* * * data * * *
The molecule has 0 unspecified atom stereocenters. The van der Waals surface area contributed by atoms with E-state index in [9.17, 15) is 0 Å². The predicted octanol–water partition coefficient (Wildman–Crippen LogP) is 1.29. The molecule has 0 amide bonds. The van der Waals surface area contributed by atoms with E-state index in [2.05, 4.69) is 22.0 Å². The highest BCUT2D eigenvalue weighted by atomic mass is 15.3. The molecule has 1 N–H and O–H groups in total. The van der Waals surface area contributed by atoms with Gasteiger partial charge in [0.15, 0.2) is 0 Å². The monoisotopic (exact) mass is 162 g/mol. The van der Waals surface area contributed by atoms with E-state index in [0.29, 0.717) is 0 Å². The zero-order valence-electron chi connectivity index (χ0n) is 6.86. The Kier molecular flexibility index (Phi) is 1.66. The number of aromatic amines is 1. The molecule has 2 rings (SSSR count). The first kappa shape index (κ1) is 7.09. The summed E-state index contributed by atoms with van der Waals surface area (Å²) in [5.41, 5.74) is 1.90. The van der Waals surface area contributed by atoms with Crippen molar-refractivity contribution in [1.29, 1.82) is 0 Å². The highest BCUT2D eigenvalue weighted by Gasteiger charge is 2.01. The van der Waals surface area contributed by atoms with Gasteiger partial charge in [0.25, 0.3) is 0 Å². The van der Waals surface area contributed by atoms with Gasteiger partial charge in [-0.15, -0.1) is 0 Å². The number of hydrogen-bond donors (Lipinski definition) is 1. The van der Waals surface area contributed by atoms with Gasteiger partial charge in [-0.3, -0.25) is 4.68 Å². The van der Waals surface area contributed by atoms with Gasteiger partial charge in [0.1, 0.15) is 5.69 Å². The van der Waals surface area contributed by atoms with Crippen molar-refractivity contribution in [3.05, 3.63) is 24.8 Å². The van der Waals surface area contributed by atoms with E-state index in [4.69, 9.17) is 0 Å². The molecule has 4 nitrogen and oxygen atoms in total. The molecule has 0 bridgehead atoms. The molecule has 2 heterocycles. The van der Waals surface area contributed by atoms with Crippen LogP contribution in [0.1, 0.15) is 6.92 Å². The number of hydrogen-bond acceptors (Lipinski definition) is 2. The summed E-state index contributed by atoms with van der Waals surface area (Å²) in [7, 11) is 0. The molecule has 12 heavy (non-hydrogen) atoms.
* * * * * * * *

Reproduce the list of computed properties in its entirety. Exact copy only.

The molecule has 0 unspecified atom stereocenters. The van der Waals surface area contributed by atoms with E-state index in [9.17, 15) is 0 Å². The predicted octanol–water partition coefficient (Wildman–Crippen LogP) is 1.29. The molecule has 0 amide bonds. The van der Waals surface area contributed by atoms with E-state index in [2.05, 4.69) is 22.0 Å². The highest BCUT2D eigenvalue weighted by atomic mass is 15.3. The molecule has 1 N–H and O–H groups in total. The van der Waals surface area contributed by atoms with Gasteiger partial charge in [0.15, 0.2) is 0 Å². The monoisotopic (exact) mass is 162 g/mol. The van der Waals surface area contributed by atoms with E-state index in [0.29, 0.717) is 0 Å². The zero-order valence-electron chi connectivity index (χ0n) is 6.86. The Kier molecular flexibility index (Phi) is 1.66. The number of aromatic amines is 1. The molecule has 2 rings (SSSR count). The first kappa shape index (κ1) is 7.09. The summed E-state index contributed by atoms with van der Waals surface area (Å²) in [5.41, 5.74) is 1.90. The van der Waals surface area contributed by atoms with Crippen molar-refractivity contribution in [1.29, 1.82) is 0 Å². The highest BCUT2D eigenvalue weighted by Gasteiger charge is 2.01. The van der Waals surface area contributed by atoms with Gasteiger partial charge in [0.25, 0.3) is 0 Å². The van der Waals surface area contributed by atoms with Gasteiger partial charge in [-0.15, -0.1) is 0 Å². The number of hydrogen-bond donors (Lipinski definition) is 1. The van der Waals surface area contributed by atoms with Gasteiger partial charge in [-0.3, -0.25) is 4.68 Å². The van der Waals surface area contributed by atoms with Gasteiger partial charge in [0.1, 0.15) is 5.69 Å². The van der Waals surface area contributed by atoms with Crippen molar-refractivity contribution in [3.05, 3.63) is 24.8 Å². The van der Waals surface area contributed by atoms with E-state index in [4.69, 9.17) is 0 Å². The molecule has 4 nitrogen and oxygen atoms in total. The molecule has 0 bridgehead atoms. The molecule has 2 heterocycles. The van der Waals surface area contributed by atoms with Crippen LogP contribution in [0.1, 0.15) is 6.92 Å². The number of hydrogen-bond acceptors (Lipinski definition) is 2. The summed E-state index contributed by atoms with van der Waals surface area (Å²) in [7, 11) is 0. The molecule has 12 heavy (non-hydrogen) atoms.